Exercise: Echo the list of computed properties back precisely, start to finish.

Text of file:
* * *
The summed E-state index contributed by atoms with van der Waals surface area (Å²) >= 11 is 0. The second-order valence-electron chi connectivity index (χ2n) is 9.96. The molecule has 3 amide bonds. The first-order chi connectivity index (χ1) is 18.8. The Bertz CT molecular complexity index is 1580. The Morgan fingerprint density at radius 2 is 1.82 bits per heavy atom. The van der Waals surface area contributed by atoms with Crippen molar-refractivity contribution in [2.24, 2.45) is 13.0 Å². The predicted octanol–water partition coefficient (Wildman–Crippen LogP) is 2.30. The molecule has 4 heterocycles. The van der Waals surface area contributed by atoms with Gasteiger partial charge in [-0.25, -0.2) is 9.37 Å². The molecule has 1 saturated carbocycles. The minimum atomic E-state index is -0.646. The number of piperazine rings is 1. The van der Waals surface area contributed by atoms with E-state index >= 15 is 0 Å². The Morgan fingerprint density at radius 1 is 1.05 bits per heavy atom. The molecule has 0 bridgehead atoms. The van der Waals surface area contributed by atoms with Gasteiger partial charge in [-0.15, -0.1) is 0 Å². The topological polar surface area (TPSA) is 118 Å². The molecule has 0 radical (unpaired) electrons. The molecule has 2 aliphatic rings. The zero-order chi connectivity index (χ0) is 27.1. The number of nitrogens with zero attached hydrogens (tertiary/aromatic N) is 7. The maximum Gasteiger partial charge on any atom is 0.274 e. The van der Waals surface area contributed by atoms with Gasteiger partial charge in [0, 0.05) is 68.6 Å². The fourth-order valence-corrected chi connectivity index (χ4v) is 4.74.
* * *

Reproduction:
The summed E-state index contributed by atoms with van der Waals surface area (Å²) >= 11 is 0. The second-order valence-electron chi connectivity index (χ2n) is 9.96. The molecule has 3 amide bonds. The first-order chi connectivity index (χ1) is 18.8. The Bertz CT molecular complexity index is 1580. The Morgan fingerprint density at radius 2 is 1.82 bits per heavy atom. The van der Waals surface area contributed by atoms with Crippen molar-refractivity contribution in [2.24, 2.45) is 13.0 Å². The predicted octanol–water partition coefficient (Wildman–Crippen LogP) is 2.30. The molecule has 4 heterocycles. The van der Waals surface area contributed by atoms with Gasteiger partial charge in [-0.25, -0.2) is 9.37 Å². The molecule has 1 saturated carbocycles. The minimum atomic E-state index is -0.646. The number of piperazine rings is 1. The van der Waals surface area contributed by atoms with E-state index >= 15 is 0 Å². The Morgan fingerprint density at radius 1 is 1.05 bits per heavy atom. The molecule has 0 bridgehead atoms. The van der Waals surface area contributed by atoms with Gasteiger partial charge in [-0.15, -0.1) is 0 Å². The topological polar surface area (TPSA) is 118 Å². The molecule has 0 radical (unpaired) electrons. The molecule has 2 aliphatic rings. The zero-order chi connectivity index (χ0) is 27.1. The number of nitrogens with zero attached hydrogens (tertiary/aromatic N) is 7. The maximum Gasteiger partial charge on any atom is 0.274 e. The van der Waals surface area contributed by atoms with Gasteiger partial charge in [0, 0.05) is 68.6 Å². The fourth-order valence-corrected chi connectivity index (χ4v) is 4.74.